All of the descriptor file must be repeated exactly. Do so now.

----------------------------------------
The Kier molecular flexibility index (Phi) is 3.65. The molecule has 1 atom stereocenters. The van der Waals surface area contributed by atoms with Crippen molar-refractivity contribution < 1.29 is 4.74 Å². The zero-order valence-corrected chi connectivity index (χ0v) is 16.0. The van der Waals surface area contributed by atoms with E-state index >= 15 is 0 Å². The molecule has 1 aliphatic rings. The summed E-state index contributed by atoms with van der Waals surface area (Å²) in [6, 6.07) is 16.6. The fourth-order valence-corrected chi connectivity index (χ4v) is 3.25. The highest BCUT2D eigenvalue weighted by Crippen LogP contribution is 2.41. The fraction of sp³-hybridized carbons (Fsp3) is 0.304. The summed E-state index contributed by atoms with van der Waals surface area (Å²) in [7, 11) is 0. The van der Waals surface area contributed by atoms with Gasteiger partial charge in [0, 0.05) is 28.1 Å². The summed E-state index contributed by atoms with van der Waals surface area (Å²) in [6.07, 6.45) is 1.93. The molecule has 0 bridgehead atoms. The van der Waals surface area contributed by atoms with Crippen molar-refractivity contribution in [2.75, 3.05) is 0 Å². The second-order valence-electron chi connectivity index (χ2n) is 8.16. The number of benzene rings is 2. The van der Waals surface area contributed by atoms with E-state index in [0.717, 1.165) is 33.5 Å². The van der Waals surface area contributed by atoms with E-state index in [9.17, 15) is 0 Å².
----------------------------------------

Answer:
The Kier molecular flexibility index (Phi) is 3.65. The molecule has 1 atom stereocenters. The van der Waals surface area contributed by atoms with Crippen molar-refractivity contribution < 1.29 is 4.74 Å². The zero-order valence-corrected chi connectivity index (χ0v) is 16.0. The van der Waals surface area contributed by atoms with E-state index >= 15 is 0 Å². The molecule has 1 aliphatic rings. The summed E-state index contributed by atoms with van der Waals surface area (Å²) in [6, 6.07) is 16.6. The fourth-order valence-corrected chi connectivity index (χ4v) is 3.25. The highest BCUT2D eigenvalue weighted by Crippen LogP contribution is 2.41. The fraction of sp³-hybridized carbons (Fsp3) is 0.304. The summed E-state index contributed by atoms with van der Waals surface area (Å²) in [7, 11) is 0. The van der Waals surface area contributed by atoms with Gasteiger partial charge in [0, 0.05) is 28.1 Å². The summed E-state index contributed by atoms with van der Waals surface area (Å²) in [6.07, 6.45) is 1.93. The molecule has 0 bridgehead atoms. The van der Waals surface area contributed by atoms with Crippen molar-refractivity contribution in [2.75, 3.05) is 0 Å². The second-order valence-electron chi connectivity index (χ2n) is 8.16. The number of benzene rings is 2. The van der Waals surface area contributed by atoms with E-state index in [0.717, 1.165) is 33.5 Å². The van der Waals surface area contributed by atoms with E-state index in [9.17, 15) is 0 Å².